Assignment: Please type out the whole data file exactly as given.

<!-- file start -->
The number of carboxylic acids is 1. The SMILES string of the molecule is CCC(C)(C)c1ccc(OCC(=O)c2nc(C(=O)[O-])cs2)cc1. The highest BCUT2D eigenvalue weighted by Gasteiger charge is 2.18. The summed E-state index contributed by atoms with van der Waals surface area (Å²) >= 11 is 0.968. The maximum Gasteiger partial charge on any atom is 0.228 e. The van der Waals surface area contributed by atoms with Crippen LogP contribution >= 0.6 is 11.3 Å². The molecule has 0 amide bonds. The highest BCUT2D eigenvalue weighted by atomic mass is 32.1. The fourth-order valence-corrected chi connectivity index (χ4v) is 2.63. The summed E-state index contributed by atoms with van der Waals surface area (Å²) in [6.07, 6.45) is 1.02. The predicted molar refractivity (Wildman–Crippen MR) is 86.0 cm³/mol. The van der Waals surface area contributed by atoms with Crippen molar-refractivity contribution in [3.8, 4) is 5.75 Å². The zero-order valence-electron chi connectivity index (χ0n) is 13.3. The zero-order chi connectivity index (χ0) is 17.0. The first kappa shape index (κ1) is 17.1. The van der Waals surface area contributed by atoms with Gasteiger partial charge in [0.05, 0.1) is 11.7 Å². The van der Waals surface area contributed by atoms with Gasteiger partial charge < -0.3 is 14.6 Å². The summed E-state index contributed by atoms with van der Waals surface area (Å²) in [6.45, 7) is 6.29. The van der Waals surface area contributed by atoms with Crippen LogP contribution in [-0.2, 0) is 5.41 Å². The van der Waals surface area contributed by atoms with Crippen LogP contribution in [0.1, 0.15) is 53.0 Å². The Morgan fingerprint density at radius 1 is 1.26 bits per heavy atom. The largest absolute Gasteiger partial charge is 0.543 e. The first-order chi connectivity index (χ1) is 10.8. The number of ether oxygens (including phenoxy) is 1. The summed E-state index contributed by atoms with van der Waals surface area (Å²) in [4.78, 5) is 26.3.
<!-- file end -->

The number of carboxylic acids is 1. The SMILES string of the molecule is CCC(C)(C)c1ccc(OCC(=O)c2nc(C(=O)[O-])cs2)cc1. The highest BCUT2D eigenvalue weighted by Gasteiger charge is 2.18. The summed E-state index contributed by atoms with van der Waals surface area (Å²) >= 11 is 0.968. The maximum Gasteiger partial charge on any atom is 0.228 e. The van der Waals surface area contributed by atoms with Crippen LogP contribution >= 0.6 is 11.3 Å². The molecule has 0 amide bonds. The highest BCUT2D eigenvalue weighted by atomic mass is 32.1. The fourth-order valence-corrected chi connectivity index (χ4v) is 2.63. The summed E-state index contributed by atoms with van der Waals surface area (Å²) in [6.07, 6.45) is 1.02. The predicted molar refractivity (Wildman–Crippen MR) is 86.0 cm³/mol. The van der Waals surface area contributed by atoms with Crippen molar-refractivity contribution in [3.8, 4) is 5.75 Å². The zero-order valence-electron chi connectivity index (χ0n) is 13.3. The zero-order chi connectivity index (χ0) is 17.0. The first kappa shape index (κ1) is 17.1. The van der Waals surface area contributed by atoms with Gasteiger partial charge in [0.05, 0.1) is 11.7 Å². The van der Waals surface area contributed by atoms with Gasteiger partial charge < -0.3 is 14.6 Å². The summed E-state index contributed by atoms with van der Waals surface area (Å²) in [6.45, 7) is 6.29. The van der Waals surface area contributed by atoms with Crippen LogP contribution in [-0.2, 0) is 5.41 Å². The van der Waals surface area contributed by atoms with Crippen LogP contribution in [0.1, 0.15) is 53.0 Å². The Morgan fingerprint density at radius 1 is 1.26 bits per heavy atom. The largest absolute Gasteiger partial charge is 0.543 e. The first-order chi connectivity index (χ1) is 10.8. The number of ether oxygens (including phenoxy) is 1. The summed E-state index contributed by atoms with van der Waals surface area (Å²) in [4.78, 5) is 26.3.